The Greene County GOP was in the media spotlight last week, though not, perhaps, for a welcome reason.
Ponch McPhee, editor of the party’s monthly newsletter, was dismissed after a particularly fiery piece he wrote earlier this spring drew national attention.
In the newsletter’s March issue, McPhee wrote that the upcoming presidential election was crucial for the nation’s future, and that “we shall not have any coarse [sic] but armed revolution should we fail with the power of the vote in November.”
After advocacy group People for the American Way’s Right Wing Watch blog drew attention to the newsletter, the Huffington Post and other national media sites picked up the story. McPhee then spoke up, calling the response “media hype” and saying he meant the statement as a metaphor: “Yes, arm yourself with many voices for the people and by the people,” he wrote in a follow-up piece on the county GOP’s website.
His response and the link to his controversial newsletter were promptly removed from the site, and soon after, newly appointed Greene County Republican Committee Chair Gary E. Lowe posted a letter online saying the militant statement came from “the former newsletter editor” and reflected “the musing of one person, not the party.”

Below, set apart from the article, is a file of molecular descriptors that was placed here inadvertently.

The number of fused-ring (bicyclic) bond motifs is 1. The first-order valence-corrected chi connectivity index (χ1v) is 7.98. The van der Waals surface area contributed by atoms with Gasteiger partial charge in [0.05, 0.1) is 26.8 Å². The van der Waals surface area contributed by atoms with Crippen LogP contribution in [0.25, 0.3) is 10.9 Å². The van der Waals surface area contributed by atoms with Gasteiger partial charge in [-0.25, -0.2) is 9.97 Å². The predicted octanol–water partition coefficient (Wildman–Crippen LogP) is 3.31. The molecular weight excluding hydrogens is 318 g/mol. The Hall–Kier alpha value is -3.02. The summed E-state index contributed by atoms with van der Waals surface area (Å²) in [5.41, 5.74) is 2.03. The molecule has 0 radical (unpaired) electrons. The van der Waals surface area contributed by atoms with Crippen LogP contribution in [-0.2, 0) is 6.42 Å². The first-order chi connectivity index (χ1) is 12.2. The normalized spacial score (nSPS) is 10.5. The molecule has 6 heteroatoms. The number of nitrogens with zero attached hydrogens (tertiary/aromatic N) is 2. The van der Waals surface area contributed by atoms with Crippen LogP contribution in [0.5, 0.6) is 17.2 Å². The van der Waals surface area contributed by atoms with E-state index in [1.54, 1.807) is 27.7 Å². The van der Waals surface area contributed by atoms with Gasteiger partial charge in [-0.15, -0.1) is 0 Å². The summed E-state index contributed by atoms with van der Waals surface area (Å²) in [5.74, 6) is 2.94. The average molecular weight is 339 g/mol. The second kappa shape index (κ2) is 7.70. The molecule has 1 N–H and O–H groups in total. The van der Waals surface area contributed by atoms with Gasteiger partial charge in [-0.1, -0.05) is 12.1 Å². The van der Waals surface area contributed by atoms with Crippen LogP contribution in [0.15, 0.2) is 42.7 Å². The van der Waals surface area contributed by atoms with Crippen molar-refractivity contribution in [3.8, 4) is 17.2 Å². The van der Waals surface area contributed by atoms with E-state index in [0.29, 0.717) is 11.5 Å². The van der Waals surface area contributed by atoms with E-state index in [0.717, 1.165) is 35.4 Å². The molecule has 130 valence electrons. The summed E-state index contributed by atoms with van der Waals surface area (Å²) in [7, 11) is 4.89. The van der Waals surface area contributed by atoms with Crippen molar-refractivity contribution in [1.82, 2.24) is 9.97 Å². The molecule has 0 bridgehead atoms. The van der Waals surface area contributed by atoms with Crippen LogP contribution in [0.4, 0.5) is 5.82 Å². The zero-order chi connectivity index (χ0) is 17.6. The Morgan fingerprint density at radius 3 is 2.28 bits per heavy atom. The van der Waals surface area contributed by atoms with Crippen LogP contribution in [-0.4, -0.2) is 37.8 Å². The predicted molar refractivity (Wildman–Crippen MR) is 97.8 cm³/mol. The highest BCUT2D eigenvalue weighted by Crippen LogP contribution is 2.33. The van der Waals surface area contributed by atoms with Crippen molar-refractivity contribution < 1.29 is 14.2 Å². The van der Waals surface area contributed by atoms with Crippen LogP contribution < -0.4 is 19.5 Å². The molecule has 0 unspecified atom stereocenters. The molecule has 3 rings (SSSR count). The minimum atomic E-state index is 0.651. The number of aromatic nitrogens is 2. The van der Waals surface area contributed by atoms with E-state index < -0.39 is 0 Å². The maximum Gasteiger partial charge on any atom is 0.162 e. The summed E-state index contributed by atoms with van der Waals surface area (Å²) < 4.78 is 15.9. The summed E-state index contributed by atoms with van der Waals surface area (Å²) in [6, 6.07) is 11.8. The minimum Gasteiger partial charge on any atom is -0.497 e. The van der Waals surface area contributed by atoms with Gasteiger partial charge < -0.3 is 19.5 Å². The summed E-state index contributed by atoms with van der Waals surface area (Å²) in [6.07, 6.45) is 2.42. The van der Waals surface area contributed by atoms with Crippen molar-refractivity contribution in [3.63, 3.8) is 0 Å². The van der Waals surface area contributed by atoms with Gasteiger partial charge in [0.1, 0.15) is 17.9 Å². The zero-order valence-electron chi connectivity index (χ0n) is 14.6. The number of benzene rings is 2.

While Lowe, who is also the mayor of Stanardsville, made it clear his fellow Greene Republicans don’t intend to take up arms against the government, he did offer an attempt at an explanation.
“Perhaps the author was borrowing from Thomas Jefferson who wrote, ‘The strongest reason for the people to retain the right to keep and bear arms, is as a last resort, to protect themselves against tyranny in government,’” Lowe said.
McPhee may have been stripped of his newsletter duties, but he still has a voice locally. He hosts a public affairs show on UVA’s WTJU radio station called “Freedom Watch” from 5:30 to 6 am Saturdays, and station manager Nathan Moore said he intends to keep working with McPhee.
“On WTJU’s airwaves, Ponch has never made statements anywhere near as problematic as the newsletter article that he penned,” Moore said in an email. “Unless on-air actions or statements violate station or University policies, we don’t censor our volunteers’ free expression in their personal lives, even if we strongly disagree with their opinions.”